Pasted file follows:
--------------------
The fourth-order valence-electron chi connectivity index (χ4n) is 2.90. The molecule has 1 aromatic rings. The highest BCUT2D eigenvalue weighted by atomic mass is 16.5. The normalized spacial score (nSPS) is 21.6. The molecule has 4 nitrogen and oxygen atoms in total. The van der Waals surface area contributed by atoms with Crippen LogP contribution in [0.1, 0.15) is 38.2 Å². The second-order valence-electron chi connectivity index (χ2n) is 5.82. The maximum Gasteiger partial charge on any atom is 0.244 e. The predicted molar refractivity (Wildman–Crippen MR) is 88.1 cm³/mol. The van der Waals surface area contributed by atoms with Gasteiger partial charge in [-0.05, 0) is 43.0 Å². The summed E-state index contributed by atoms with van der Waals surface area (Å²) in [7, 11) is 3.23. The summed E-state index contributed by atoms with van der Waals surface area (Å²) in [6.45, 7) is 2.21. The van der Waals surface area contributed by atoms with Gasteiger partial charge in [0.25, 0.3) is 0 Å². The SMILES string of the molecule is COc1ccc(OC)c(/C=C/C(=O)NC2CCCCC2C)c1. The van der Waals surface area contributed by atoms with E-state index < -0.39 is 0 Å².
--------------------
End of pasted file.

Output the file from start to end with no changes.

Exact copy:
The fourth-order valence-electron chi connectivity index (χ4n) is 2.90. The molecule has 1 aromatic rings. The highest BCUT2D eigenvalue weighted by atomic mass is 16.5. The normalized spacial score (nSPS) is 21.6. The molecule has 4 nitrogen and oxygen atoms in total. The van der Waals surface area contributed by atoms with Crippen LogP contribution in [0.1, 0.15) is 38.2 Å². The second-order valence-electron chi connectivity index (χ2n) is 5.82. The maximum Gasteiger partial charge on any atom is 0.244 e. The predicted molar refractivity (Wildman–Crippen MR) is 88.1 cm³/mol. The van der Waals surface area contributed by atoms with Gasteiger partial charge in [-0.05, 0) is 43.0 Å². The summed E-state index contributed by atoms with van der Waals surface area (Å²) in [7, 11) is 3.23. The summed E-state index contributed by atoms with van der Waals surface area (Å²) in [6.45, 7) is 2.21. The van der Waals surface area contributed by atoms with Gasteiger partial charge in [0.25, 0.3) is 0 Å². The SMILES string of the molecule is COc1ccc(OC)c(/C=C/C(=O)NC2CCCCC2C)c1. The van der Waals surface area contributed by atoms with E-state index < -0.39 is 0 Å².